The end result , of course, was that no clear cut way forward emerged and, therefore, the overall conclusion of what steps might arise stemming from the debate on the 31st will be more than interesting to say the least. There are some very real problems to address and these must be pursued relentlessly as it was quite clear the shooting fraternity are quite happy to take cover in the long grass and sit things out !!

I'd encourage anyone who is interested in this topic to access the  link below and read what is on offer and then to watch the debate on the 31st, of which I'm told a video record will be available.  Whilst democracy might not be perfect, there is a genuine effort to make its workings available to all nowadays and I believe we should both support and avail ourselves of the output.

Petitions Committee   E-petition to ban driven grouse shooting.
Within this site there are various links to different elements of the process, the proceedings and the evidence submitted.

Thursday, September 15, 2016

The Centre no one needs !

Well, I've been persuaded into this by John Law, star of stage, screen, and, now, Birding Odyssey.  For John's sake I hope all this works. This is the first video clip I've ever included/promoted......if it succeeds then you'll get sick of them !!  The topic dominating our thoughts and concerns, skilfully produced and set to music by John ( I've absolutely no musical ability and, therefore, seeing someone master an instrument, sing in time, tune and write the music themselves is next best thing to Nobel prize stuff in my book !!! )

This is most certainly a different take on the Spurn Visitor Centre issue !  Thanks,John.

Hey, it's worked . folks.  Enjoy. !!

Misleading claim relating to the Spurn Visitor Centre proposal.

Now I suppose I'm one of those simple souls who largely sees things in black and white and prefers the world to operate in the same way. I've little patience with "spin", for egos, for manipulation or false claims or for power games , all of which fall into the same category of being petty and pathetic as far as I'm concerned. Last week I listened to a lecture by Professor Steve Redpath ostensibly linked to raptor persecution , but more generally about conflict resolution.  I was impressed with how many of the parameters associated with a conflict, which he showed on a slide that I dearly wish I had a copy of (!), that apply to the current or recent situation surrounding the issues relating to the proposal by the YWT Ltd to build a Visitor Centre at Spurn.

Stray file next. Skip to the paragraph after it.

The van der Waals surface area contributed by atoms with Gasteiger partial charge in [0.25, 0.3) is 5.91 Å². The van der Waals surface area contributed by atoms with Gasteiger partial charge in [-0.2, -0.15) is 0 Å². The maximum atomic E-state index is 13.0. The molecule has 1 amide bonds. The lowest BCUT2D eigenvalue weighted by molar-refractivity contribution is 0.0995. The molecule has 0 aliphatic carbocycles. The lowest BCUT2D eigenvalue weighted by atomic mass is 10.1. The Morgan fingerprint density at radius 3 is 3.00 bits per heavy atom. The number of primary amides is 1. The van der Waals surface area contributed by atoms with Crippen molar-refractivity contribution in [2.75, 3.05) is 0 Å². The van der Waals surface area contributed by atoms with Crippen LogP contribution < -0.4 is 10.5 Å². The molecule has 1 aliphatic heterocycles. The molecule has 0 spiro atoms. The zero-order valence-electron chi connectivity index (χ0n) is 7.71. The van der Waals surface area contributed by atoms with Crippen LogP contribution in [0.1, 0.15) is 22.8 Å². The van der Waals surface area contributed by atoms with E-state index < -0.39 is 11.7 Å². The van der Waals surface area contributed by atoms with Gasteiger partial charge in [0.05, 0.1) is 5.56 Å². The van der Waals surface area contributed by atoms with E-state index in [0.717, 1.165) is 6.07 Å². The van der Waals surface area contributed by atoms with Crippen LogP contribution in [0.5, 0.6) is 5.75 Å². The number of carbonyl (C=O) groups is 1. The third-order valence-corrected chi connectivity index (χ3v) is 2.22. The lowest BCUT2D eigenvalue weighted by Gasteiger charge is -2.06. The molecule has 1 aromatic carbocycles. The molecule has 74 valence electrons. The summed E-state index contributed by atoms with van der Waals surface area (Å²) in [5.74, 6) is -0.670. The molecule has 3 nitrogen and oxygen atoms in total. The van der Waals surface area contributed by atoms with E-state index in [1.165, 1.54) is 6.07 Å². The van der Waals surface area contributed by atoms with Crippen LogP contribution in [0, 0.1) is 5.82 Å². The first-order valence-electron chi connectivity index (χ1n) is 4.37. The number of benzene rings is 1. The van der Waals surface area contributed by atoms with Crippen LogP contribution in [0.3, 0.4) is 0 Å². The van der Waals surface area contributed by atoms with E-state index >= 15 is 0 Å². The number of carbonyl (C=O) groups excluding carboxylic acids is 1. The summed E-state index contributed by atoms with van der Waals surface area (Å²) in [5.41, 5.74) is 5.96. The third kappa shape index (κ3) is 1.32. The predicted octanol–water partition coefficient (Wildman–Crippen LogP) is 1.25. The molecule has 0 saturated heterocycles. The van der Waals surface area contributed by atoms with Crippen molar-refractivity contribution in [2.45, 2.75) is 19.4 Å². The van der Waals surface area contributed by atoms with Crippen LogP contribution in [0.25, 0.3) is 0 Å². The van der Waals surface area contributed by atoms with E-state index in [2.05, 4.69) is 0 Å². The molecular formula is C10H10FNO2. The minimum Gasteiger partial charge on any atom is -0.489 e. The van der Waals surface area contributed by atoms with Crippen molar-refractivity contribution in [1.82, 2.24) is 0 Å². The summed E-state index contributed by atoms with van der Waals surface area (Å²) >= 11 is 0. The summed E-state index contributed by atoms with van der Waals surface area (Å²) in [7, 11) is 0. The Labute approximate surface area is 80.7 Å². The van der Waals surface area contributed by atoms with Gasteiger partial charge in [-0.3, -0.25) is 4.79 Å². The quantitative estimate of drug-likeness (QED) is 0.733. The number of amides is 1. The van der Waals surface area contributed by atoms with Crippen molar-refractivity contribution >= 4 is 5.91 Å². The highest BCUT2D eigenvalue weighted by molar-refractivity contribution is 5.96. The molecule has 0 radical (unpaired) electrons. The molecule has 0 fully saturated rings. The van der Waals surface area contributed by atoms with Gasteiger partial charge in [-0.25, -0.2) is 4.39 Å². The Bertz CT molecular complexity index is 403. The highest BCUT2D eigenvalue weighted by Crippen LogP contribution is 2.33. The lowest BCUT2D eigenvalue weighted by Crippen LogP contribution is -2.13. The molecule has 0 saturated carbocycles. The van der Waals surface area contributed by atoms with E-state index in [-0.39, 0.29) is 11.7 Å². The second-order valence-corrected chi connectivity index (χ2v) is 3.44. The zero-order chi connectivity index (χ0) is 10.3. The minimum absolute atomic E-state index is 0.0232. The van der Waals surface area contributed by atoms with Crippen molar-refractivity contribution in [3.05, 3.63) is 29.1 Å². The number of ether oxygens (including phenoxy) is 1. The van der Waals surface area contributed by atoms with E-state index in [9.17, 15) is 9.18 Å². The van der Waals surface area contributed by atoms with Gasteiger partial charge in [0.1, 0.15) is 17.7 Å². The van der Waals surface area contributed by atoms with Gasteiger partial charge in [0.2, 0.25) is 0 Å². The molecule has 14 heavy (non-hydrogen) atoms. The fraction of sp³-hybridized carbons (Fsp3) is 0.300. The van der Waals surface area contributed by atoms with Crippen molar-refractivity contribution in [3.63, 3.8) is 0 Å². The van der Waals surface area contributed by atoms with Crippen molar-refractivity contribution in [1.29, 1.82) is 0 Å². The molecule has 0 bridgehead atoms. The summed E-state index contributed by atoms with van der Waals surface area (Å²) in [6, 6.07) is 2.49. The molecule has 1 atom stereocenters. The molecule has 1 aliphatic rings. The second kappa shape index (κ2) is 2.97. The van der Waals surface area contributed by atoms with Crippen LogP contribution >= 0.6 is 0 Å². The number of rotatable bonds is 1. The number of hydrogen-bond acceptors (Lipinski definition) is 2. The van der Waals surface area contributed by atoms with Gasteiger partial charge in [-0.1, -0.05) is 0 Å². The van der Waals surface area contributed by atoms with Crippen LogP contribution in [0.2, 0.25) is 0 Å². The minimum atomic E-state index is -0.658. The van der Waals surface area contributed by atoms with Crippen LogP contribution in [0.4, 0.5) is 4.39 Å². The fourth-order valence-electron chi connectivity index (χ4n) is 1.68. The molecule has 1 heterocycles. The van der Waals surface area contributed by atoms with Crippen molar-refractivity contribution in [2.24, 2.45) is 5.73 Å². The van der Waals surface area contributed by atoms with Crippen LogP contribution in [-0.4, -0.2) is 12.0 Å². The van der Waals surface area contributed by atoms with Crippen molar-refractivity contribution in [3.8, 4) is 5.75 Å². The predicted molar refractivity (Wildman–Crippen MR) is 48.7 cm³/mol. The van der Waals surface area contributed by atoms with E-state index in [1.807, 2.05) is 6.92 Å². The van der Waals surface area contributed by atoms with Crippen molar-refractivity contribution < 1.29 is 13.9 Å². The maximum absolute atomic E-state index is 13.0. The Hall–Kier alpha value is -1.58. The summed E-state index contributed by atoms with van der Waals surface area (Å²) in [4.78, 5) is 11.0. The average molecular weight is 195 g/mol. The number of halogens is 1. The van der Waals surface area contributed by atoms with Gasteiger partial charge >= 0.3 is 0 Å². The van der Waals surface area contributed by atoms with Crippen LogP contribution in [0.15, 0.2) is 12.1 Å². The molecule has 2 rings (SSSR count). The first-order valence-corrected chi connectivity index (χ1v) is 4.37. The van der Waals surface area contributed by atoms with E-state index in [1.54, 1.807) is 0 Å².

The matter still drags on following the initial planning application being rejected by the East Yorkshire Planning Committee, but the proposal is now to be resubmitted. The surrounding circumstances  include entrenched opposition by a large number of people,  a vast majority of the local community adamantly against anything the YWT might wish to do in future and the YWT assuming a role redolent of a Scottish Laird of yesteryear. Amidst all this lies Spurn, a National Nature Reserve, breached by recent winter tides, but still playing out a key role as a premier bird reserve and unique location for studying bird migration. Since the breach the YWT has lost what was a consistent income stream but still, as owners, have the task and responsibility of managing the site both as a reserve, given its designation, but also somewhat new aspects relating to safety of visitors. This is a predicament that I have some empathy with. Their solution was to propose the building of a Visitor Centre that would attract large numbers of visitors and solve the funding shortfall. Local people are opposed to the intrusion of the structure, many , me included, are sceptical of the visitor projections,  but still the self same claims are being aired despite a total rejection of their application by the Planning Committee who, after all, are representing the interests of the local community besides presiding over the more technical requirements of the planning process itself.  It is felt by many that there are other less intrusive alternatives available than this "must have" solution that is considered a potential white elephant.